“Well, I walked away, cursing all the Eton boys and all their tutors, who did not teach them honesty as well as Latin and Greek, and put up at a very humble sort of abode, where they sold small beer, and gave beds at two-pence per night, and I may add, with plenty of fleas in the bargain. There I fell in with some ballad singers and mumpers, who were making very merry, and who asked me what was the matter. I told them how I had been treated, and they laughed at me, but gave me some supper, so I forgave them. An old man, who governed the party, then asked me whether I had any money. I produced my enormous capital of eight-pence. ‘Quite enough if you are clever,’ said he; ’quite enough—many a man with half that sum has ended in rolling in his carriage. A man with thousands has only the advance of you a few years. You will pay for your lodging and then spend this sixpence in matches, and hawk them about the town. If you are lucky, it will be a shilling by to-morrow night. Besides, you go down into areas, and sometimes enter a kitchen, when the cook is above stairs. There are plenty of things to be picked up.’ ’But I am not dishonest,’ said I. ’Well, then, every man to his liking; only if you were, you would ride in your own coach the sooner.’ ’And suppose I should lose all this, or none would buy my matches, what then?’ replied I, ‘I shall starve.’ ’Starve—no, no—no one starves in this country; all you have to do is to get into gaol—committed for a month—you will live better perhaps than you ever did before. I have been in every gaol in England, and I know the good ones, for even in gaols there is a great difference. Now the one in this town is one of the best in all England, and I patronises it during the winter.’ I was much amused with the discourse of this mumper, who appeared to be one of the merriest old vagabonds in England. I took his advice, bought six pennyworth of matches, and commenced my new vagrant speculation.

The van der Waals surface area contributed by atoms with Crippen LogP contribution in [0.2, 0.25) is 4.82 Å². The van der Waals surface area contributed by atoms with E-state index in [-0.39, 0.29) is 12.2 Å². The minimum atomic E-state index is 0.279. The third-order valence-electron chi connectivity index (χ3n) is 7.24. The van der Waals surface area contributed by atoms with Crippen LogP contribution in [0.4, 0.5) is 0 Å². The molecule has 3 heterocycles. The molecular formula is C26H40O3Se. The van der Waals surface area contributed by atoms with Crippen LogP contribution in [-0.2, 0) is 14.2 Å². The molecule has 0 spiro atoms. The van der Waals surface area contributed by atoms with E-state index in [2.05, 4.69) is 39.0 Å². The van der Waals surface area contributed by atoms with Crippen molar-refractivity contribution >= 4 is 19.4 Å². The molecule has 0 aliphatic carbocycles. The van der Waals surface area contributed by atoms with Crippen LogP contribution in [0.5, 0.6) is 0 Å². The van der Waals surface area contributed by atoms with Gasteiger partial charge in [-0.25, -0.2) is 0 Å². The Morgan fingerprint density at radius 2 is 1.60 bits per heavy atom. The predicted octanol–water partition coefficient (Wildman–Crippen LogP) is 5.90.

“The first day I picked up three-pence, for one quarter of my stock, and returned to the same place where I had slept the night before, but the fraternity had quitted on an expedition. I spent my two-pence in bread and cheese, and paid one penny for my lodging, and again I started the next morning, but I was very unsuccessful; nobody appeared to want matches that day, and after walking from seven o’clock in the morning, to past seven in the evening, without selling one farthing’s worth, I sat down at the porch of a chapel, quite tired and worn out. At last, I fell asleep, and how do you think I was awoke? by a strong sense of suffocation, and up I sprang, coughing, and nearly choked, surrounded with smoke. Some mischievous boys perceiving that I was fast asleep, had set fire to my matches, as I held them in my hand between my legs, and I did not wake until my fingers were severely burnt. There was an end of my speculation in matches, because there was an end of all my capital.”
“My poor Timothy, I really feel for you.”